Does it really matter what glass I drink from?

Cellartags - Wine Glass Selection 101

Knowing which wine glass to drink from, especially if you’re new to drinking wine, can be a bit confusing. You may be sipping wine from your favourite coffee mug or mason jar and wondering why it even matters. Well, if you are looking to make the most out of your wine, the shape of the glass actually does matter. It may sound crazy, but there’s science behind it.

A wine’s taste is mainly impacted by the size and shape of a glass. According to Riedel, there are four features of a wine glass that play an important role. The first feature is the base. We won’t go into detail about this one because its purpose is pretty straightforward – it stops the glass from tipping over.

The second feature is the stem. Although the purpose also seems fairly obvious, there are two interesting factors the stem can play. Firstly, the stem allows you to hold the glass without touching the bowl to avoid heating the wine from your body temperature, potentially interfering with the flavour. Secondly, it also keeps your fingers away from the rim of the glass. It may sound strange, but your hands have their own unique scent which can change the aromas of the wine. You may prefer stemless glasses for your wine which is perfectly fine. But when it comes to expensive bottles, it may be worth using a nicer glass to enhance the experience.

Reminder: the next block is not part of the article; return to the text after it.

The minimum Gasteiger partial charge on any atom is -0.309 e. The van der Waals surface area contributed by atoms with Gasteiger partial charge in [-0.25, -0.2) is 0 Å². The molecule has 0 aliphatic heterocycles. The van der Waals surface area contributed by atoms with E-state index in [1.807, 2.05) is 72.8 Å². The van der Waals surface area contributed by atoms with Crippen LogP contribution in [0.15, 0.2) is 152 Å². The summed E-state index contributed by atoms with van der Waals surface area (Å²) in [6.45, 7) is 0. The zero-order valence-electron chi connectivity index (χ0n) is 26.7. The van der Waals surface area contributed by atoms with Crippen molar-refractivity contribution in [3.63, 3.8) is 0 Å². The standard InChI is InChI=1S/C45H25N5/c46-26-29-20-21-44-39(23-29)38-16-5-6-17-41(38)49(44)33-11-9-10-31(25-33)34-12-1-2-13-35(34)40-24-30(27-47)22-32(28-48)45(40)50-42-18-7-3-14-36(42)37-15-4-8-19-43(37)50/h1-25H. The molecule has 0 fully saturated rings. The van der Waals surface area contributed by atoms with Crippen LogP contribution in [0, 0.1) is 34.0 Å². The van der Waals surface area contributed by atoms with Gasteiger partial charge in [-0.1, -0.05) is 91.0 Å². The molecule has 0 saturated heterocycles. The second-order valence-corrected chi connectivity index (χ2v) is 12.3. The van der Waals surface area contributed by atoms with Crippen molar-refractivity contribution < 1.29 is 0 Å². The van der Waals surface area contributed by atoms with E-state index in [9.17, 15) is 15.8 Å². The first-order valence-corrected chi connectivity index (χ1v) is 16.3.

Next is the bowl, the part of the glass where the wine actually settles. You have probably noticed that some wine glasses have a wider bowl than rim. This is to allow for proper swirling, which allows the wine’s aromas to attach themselves to oxygen, making them easier to smell. If you’re looking for the full sensory experience, try and opt for glasses with a bigger bowl to allow for more space and let the aromas fully manifest.

The final part of the glass is the rim. This part of the glass is where the wine makes contact with your mouth. This may be a personal preference, but generally the thinner the rim of the glass, the smoother the transition between glass and mouth. As a rule of thumb when shopping for wine glasses, take note of the thickness of the glass – the thicker the glass, the more likely it’s of poor quality.

But hey, if you’re happy drinking your favourite wine from a mason jar (or straight from the bottle), don’t let anyone stop you.

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